Repost, BTE 9 of 9: Forward Planning

Continuing to repost the entries from my previous monthly blogs Back To Eventing and Back To Riding. This was originally posted on the USEA website Thu, 2011-06-09, archived here. Illustration by Jean Abernethy.

Not only my last Back To Eventing column but my last assignment of any kind for the USCTA/USEA. I wrote for their magazine for many years, under both names and several editors [Summary]. By the time the column was canceled, the magazine had a new, young editor who was bringing in her people to do their thing. Oh well, shift happens. I picked up my typewriter in my arthritic paws and tottered off into the sunset.

April finished art revised 2 j

Back To Eventing: Forward Planning
(A series on – slowly, slowly – renewing one rider’s eventing career)

“Even if you get knocked down, pick yourself and keep trying to be the best you can be despite the odds.” Joe Fargis

“Follow your dreams even if they seem impossible.” Mary King
from How Good Riders Get Good by Denny Emerson [Trafalgar 2011]

As of April 1st – 161 days to the American Evening Championships 2011

The Clinic
I’ve done something very stupid, very brave, or very both. I’ve signed Rodney and me up for a Jimmy Wofford clinic in October at Foxwood Farms. I have signed up for an eventing clinic with a horse I can’t ride who has never jumped a cross-country fence. I figure that in the next six months, we will have made:

A) No progress. My fancy new horse will have turned into a 1400-lb pasture ornament. In which case, I will be fit company for neither man nor beast.

B) Little progress. Riding, but not enough to participate. In which case, I will audit the clinic and chug Maalox out of frustration.

C) Great progress in the wrong direction. We will have evented several times, and he will have let it be known that he would rather be a Show Jumper, thank you very much. In which case, he better have decided to be a darned good one.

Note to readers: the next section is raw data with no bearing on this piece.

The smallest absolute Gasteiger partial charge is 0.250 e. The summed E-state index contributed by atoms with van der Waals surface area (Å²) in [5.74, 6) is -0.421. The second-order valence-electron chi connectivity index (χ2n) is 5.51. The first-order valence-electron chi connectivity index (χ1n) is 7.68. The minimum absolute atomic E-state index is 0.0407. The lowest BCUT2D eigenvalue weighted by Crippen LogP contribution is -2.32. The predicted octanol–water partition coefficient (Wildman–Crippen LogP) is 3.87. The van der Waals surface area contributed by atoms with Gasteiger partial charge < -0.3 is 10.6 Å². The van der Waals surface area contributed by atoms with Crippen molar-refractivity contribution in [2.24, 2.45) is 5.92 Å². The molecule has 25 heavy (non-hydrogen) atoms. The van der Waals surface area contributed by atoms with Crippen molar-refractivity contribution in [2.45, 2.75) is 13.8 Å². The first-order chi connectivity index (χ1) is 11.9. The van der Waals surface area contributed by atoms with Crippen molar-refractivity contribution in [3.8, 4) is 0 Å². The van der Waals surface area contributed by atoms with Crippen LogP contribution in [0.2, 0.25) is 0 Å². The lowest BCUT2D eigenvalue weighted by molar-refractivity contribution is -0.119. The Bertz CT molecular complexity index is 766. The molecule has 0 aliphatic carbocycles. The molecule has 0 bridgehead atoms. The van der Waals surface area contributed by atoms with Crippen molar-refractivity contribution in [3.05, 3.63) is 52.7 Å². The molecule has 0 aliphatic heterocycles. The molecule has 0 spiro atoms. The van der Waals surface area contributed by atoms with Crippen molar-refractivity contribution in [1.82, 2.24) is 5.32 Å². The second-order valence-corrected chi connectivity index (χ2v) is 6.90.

Or, theoretically possible,

D) Great progress. We will have evented several times, forming the start of a wonderful eventing career of which the clinic will be an educational and entertaining step. In which case, hubby will have sprained his jaw from saying I told you so.

The Event
In a similar spirit of optimism, hubby and I checked out cross-country day at a local event. One or two of the Novice fences elicited eyebrow elevation. However, Beginner Novice is mostly variations on the theme of log. Add a ditch with no depth, terrain, and a trot through water and we’re good to go. This doesn’t preclude a bilateral meltdown when we come out of the start box, but at least the concept is feasible.

Back when Novice was called Pretraining, I dimly recall attending my first event on a green horse without a clue between us. We’d done zero formal cross-country practice before showing up on the day. On the other hand, I was boarding at a 1000-acre farm. We were on the trail more often than in the ring: galloping through mud, jumping pasture fencing, and doing all manner of other things we should not have been doing. I promise not to turn into a nostalgic curmudgeon constantly yapping about how it was back in the day. If you were there, you know; if you weren’t, you don’t care. I bring up the past to illustrate that I will need to deliberately recreate that background by shipping to trail rides, riding in hunter shows, visiting other barns, and jumping lots and lots of cross-country schooling to prepare for my first event this time around.

Back in the present, one highlight of the day was meeting the titular heroine of The Chronicles of the $700 Pony & The Further Adventures of the $700 Pony [Half Halt, 2006 & 2008] written by Ellen Broadhurst and illustrated by Patricia Naegeli. When reading, ya gotta wonder how much an author embellishes for effect. I can report that Pony-in-real-life has just as much attitude and just as much beautiful tail. Pony’s adventures continue in a blog by her new rider, Marisa Goode. Broadhurst now blogs about her family’s life abroad.

One low point of the day was the horsemanship. At the risk of reranting, after cross-country – GET OFF YOUR HORSE. To the riders who did, thank you. To the ones who rode back to the barn on hot and sweaty horses, who do you think just did all the work out there!?!
To access back columns in the USEA archives, check out Rodney’s Facebook page: Rodney aka Perpetual Motion.

(Repost ends. Back to current comments below)
I wrote about the Wofford clinic later that year: Weekend with Wofford.
The Further Adventures of the $700 Pony is available on Amazon as an ebook.
The Goode & Broadhurst blogs are defunct. As is my Perpetual Motion Facebook page.
Rodney’s Saga repost locations
BTE 1 of 9: How I Won the Training Level AEC
BTE 2 of 9: The Cast Assembles
BTE 3 of 9: The AEC, a Realization in Five Phases
BTE 4 of 9: New Horse Blues
BTE 5 of 9: Buying the Horse is Only the Beginning
BTE 6 of 9: Back To Square One
BTE 7 of 9: Getting to Know You
BTE 8 of 9: Spring Fitness
List of all nine direct USEA links

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